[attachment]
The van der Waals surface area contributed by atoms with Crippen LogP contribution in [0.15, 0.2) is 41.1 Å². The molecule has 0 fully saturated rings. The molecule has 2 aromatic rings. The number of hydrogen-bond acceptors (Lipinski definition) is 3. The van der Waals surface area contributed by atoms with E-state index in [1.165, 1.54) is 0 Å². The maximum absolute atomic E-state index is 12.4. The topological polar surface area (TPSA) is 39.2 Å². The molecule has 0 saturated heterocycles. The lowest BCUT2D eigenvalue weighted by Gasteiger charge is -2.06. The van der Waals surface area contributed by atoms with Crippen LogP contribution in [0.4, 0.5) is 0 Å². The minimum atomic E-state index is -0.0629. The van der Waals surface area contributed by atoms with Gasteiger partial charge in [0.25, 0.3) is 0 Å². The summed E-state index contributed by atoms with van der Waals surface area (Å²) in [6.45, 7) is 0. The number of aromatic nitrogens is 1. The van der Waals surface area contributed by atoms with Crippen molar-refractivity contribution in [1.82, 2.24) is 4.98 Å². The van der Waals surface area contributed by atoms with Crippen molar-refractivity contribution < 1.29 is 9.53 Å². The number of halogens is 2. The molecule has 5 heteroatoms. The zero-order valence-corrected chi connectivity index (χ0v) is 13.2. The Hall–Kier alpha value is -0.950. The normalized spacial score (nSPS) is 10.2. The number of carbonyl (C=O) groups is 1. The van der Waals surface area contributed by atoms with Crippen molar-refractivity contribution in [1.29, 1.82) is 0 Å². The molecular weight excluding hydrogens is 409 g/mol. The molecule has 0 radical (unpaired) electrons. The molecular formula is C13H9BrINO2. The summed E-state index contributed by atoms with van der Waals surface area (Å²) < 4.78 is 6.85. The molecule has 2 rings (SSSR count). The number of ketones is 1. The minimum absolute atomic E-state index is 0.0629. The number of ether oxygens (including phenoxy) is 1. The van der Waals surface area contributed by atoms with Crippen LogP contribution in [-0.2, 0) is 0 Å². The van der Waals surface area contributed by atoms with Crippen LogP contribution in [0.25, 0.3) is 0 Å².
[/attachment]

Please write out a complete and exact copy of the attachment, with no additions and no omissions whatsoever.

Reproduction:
The van der Waals surface area contributed by atoms with Crippen LogP contribution in [0.15, 0.2) is 41.1 Å². The molecule has 0 fully saturated rings. The molecule has 2 aromatic rings. The number of hydrogen-bond acceptors (Lipinski definition) is 3. The van der Waals surface area contributed by atoms with E-state index in [1.165, 1.54) is 0 Å². The maximum absolute atomic E-state index is 12.4. The topological polar surface area (TPSA) is 39.2 Å². The molecule has 0 saturated heterocycles. The lowest BCUT2D eigenvalue weighted by Gasteiger charge is -2.06. The van der Waals surface area contributed by atoms with Crippen LogP contribution in [0.4, 0.5) is 0 Å². The minimum atomic E-state index is -0.0629. The van der Waals surface area contributed by atoms with Gasteiger partial charge in [0.25, 0.3) is 0 Å². The summed E-state index contributed by atoms with van der Waals surface area (Å²) in [6.45, 7) is 0. The number of aromatic nitrogens is 1. The van der Waals surface area contributed by atoms with Crippen molar-refractivity contribution in [1.82, 2.24) is 4.98 Å². The van der Waals surface area contributed by atoms with Crippen molar-refractivity contribution < 1.29 is 9.53 Å². The number of halogens is 2. The molecule has 5 heteroatoms. The zero-order valence-corrected chi connectivity index (χ0v) is 13.2. The Hall–Kier alpha value is -0.950. The normalized spacial score (nSPS) is 10.2. The number of carbonyl (C=O) groups is 1. The van der Waals surface area contributed by atoms with Crippen molar-refractivity contribution in [1.29, 1.82) is 0 Å². The molecular weight excluding hydrogens is 409 g/mol. The molecule has 0 radical (unpaired) electrons. The molecular formula is C13H9BrINO2. The summed E-state index contributed by atoms with van der Waals surface area (Å²) < 4.78 is 6.85. The molecule has 2 rings (SSSR count). The number of ketones is 1. The minimum absolute atomic E-state index is 0.0629. The number of ether oxygens (including phenoxy) is 1. The van der Waals surface area contributed by atoms with Crippen LogP contribution in [-0.2, 0) is 0 Å². The van der Waals surface area contributed by atoms with Crippen LogP contribution in [0.25, 0.3) is 0 Å².